According to a recent study, construction workers in Kentucky and throughout the U.S. are at a high risk to suffer workplace injuries to joints, tendons, nerves and muscles. This news comes in spite of the many safety improvements that have been made during the last 25 years.
Bending, twisting, overworking, awkward body postures and excessive exposure to vibrations are contributors to work-related musculoskeletal disorders, or WMSDs, the costs of which can be expensive. The researchers estimate that total wage loss for construction workers was approximately $46 million in 2014.
The results of the study showed that overexertion was the main cause of WMSDs. The part of the body most affected by WMSDs was the back, which accounts for over 40 percent of such injuries.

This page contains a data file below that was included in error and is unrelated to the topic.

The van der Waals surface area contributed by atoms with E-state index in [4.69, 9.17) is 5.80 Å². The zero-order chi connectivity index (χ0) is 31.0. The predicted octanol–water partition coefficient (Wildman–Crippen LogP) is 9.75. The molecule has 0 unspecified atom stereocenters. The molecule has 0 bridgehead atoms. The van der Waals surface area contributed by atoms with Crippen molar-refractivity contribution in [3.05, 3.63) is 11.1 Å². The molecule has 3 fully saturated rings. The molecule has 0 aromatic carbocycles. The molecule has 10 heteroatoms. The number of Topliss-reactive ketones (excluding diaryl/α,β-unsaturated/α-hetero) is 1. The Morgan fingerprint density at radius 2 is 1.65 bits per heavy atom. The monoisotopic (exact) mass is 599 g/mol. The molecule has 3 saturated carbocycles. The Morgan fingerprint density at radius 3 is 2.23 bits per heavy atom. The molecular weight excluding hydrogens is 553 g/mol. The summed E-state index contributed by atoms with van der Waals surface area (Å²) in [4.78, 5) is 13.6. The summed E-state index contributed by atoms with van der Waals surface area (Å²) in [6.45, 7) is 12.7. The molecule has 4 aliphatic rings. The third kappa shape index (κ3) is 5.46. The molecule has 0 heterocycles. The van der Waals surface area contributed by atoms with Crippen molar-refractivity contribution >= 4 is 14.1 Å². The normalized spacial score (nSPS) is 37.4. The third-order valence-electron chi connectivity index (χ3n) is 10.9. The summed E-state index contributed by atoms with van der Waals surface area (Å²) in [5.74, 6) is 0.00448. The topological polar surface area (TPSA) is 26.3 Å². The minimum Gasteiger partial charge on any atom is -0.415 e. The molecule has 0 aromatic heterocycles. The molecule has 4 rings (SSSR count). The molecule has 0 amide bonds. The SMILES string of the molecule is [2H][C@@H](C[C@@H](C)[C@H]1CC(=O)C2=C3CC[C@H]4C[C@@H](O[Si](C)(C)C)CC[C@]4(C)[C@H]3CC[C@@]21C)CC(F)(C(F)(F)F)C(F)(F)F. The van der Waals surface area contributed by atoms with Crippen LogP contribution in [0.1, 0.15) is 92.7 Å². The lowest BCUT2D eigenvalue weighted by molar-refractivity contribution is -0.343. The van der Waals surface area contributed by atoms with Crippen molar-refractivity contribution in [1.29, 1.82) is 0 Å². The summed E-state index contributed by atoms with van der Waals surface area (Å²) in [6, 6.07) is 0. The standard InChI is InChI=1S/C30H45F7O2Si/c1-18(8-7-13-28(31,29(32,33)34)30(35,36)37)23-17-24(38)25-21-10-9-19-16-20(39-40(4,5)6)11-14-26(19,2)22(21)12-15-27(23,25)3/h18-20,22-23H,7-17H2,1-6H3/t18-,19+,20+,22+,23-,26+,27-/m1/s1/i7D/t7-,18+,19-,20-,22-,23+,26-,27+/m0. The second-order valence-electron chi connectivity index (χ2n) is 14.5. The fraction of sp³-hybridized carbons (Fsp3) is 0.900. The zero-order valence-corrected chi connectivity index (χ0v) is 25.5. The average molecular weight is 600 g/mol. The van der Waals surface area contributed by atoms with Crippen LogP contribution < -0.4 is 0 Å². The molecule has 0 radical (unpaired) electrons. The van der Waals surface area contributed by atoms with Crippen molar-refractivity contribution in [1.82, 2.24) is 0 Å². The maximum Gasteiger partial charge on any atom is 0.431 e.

Data from the 1992 to 2014 Survey of Occupational Injuries and Illnesses, the 1997 to 2014 Occupational Employment Statistics and the 1992 to 2014 Current Population Survey was examined for the study. The information showed that the number of construction-related WMSDs declined to a little over 18,000 in 2014 from 55,000 in 1992 and that they accounted for 25 percent of non-fatal construction injuries in the study period. Changes in record keeping requirements issued by the Occupational Safety and Health Administration, the constant intervention efforts in construction and the trend of underreporting potential illnesses and injuries in the industry all contributed to the reduction in reported WMSDs.
Workers who are injured on the job may be entitled to workers’ compensation to accommodate lost wages, medical expenses and more. A personal injury attorney may help a client with the filing process and/or any potential appeals.